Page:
I’ve tried keeping diaries over the years. I’ll go through a week or a month or a year where I do—then I’ll completely give it up. Now I have a notebook that holds everything from writing ideas to shopping lists to a Sudoku I’ve copied out or to a page or two of my current WIP. About once every five years, it might even include a poem. Even in the years when I am more or less journaling, I don’t think it’s anything my estate will want to publish after I’m gone.
And that got me thinking about diaries I’ve read, autobiographical and fictional. The two most famous at the moment are the genuine Diary of a Young Girl by Anne Frank and the fictional Bridget Jones’s Diary by Helen Fielding. Both are critically acclaimed, but I must admit some difficulty with reading them.
With Anne Frank, it was my sympathy for the character, and my utter devastation at the end that haunted me. Reading it at an age not far from Anne’s, I found myself utterly immersed in her world. With Bridget Jones, my issue was total lack of sympathy, as I found her rather whiny and self-involved. Still, though, it had its high points and I was glad of the happy ending—just not enough to read the sequel.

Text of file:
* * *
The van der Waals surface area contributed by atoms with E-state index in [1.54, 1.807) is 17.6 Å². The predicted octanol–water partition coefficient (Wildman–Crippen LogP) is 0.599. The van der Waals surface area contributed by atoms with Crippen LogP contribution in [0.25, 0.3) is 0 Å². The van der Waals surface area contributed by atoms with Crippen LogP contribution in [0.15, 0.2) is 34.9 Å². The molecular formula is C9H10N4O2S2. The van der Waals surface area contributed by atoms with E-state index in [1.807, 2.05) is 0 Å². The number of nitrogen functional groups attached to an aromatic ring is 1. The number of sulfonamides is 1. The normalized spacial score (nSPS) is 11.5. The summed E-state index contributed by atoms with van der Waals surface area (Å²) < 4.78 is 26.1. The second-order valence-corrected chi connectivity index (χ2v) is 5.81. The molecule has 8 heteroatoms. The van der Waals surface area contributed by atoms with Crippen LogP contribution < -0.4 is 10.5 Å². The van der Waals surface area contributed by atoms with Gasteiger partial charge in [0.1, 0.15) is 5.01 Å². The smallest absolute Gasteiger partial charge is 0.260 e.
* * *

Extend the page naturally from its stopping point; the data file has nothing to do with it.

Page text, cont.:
Another book I remember from childhood was called A Year of Janie’s Diary by Margaret Balcome. It’s out of print now, but it was a good, solid YA read. Written in 1965, it’s not as old as me, but since the character was a teen and I read it in the late 70s, there were some insights into the changes just a few years can make in society. I think it was this book that encouraged me to keep a diary in the first place.
As a sometimes writer of historical fiction, I find that diaries are utterly invaluable sources for period research. While they may exaggerate or underplay an event, the wording, the daily activities, and the feel of the time are incontrovertible. The UK government has recently released some excerpts of the diaries of Queen Victoria, and the insight from them is astounding. https://www.royal.gov.uk/pdf/victoria.pdf
What I really love about reading old diaries is this—while they teach us more than anything else can about a time period, they also show us that people are still the same. The human spirit transcends the ages. And that is a valuable lesson or reminder in itself.
(Image of Queen Victoria and her servant Karim is in the public domain.)